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Kenneth ClarkKenneth Clark
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usage term “Black” now.

My other feeling was, you know, that whites were more than happy to accept the term “Black,” and with some sort of derogatory tinge to it. But that is, again, my own peculiar perverse view of -- and racism, racist motivation, you know.

Well, anyway, we're stuck with it, for the time being. The term I prefer, as being most descriptive and accurate, is the term “colored.” But that's become a really out term, in the innocuous -- in fact, when I say “colored” now, people look at me as if I'm from another age.


To leave the footnote question, then -- the next major topic was your further details of the role as president of the American Psychological Association, and I was wondering if we might jump, though, first to your presidential address, which concluded your term?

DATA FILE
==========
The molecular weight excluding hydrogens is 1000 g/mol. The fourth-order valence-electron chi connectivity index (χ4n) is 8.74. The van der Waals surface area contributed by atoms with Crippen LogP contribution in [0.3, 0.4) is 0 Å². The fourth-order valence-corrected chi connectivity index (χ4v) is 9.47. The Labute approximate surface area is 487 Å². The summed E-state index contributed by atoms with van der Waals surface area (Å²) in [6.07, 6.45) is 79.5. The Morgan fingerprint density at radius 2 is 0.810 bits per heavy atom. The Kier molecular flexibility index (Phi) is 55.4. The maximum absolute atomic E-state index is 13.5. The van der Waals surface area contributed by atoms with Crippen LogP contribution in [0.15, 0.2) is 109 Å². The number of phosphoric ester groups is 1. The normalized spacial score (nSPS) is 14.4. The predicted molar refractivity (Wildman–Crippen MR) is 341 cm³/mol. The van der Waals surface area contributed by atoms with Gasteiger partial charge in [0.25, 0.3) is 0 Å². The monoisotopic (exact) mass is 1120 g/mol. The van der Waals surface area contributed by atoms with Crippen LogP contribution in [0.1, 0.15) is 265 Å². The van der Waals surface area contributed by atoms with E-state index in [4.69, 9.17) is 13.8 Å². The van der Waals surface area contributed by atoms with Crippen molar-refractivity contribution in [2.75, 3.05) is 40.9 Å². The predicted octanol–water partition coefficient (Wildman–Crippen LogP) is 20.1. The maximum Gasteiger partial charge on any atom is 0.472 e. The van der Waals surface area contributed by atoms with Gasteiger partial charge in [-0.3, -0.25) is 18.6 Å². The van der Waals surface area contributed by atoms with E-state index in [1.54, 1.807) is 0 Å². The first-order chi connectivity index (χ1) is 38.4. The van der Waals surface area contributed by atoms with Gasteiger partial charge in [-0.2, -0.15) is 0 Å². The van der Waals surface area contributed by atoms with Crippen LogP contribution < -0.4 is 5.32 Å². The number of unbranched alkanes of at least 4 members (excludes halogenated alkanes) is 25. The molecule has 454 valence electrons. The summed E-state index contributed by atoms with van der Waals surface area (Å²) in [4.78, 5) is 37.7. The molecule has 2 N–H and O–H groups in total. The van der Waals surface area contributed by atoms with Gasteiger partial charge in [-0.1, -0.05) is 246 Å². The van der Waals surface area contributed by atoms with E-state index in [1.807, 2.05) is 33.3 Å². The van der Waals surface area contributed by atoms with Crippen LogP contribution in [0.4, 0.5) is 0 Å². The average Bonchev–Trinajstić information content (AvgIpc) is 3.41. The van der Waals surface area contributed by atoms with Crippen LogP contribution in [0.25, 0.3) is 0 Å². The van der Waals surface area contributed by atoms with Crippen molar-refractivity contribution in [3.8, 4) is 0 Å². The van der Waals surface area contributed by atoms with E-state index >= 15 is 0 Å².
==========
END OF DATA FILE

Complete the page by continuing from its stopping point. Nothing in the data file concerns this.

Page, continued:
First of all, what --


-- well, could we divide these?Because actually, we only have about ten more minutes before one of my staff persons gets apoplexy. I'd rather use the ten minutes in talking about the address, and save the presidency of the APA for another session, if you don't mind?




The presidential address. All right. I don't know about other people who've been elected president of the APA, but

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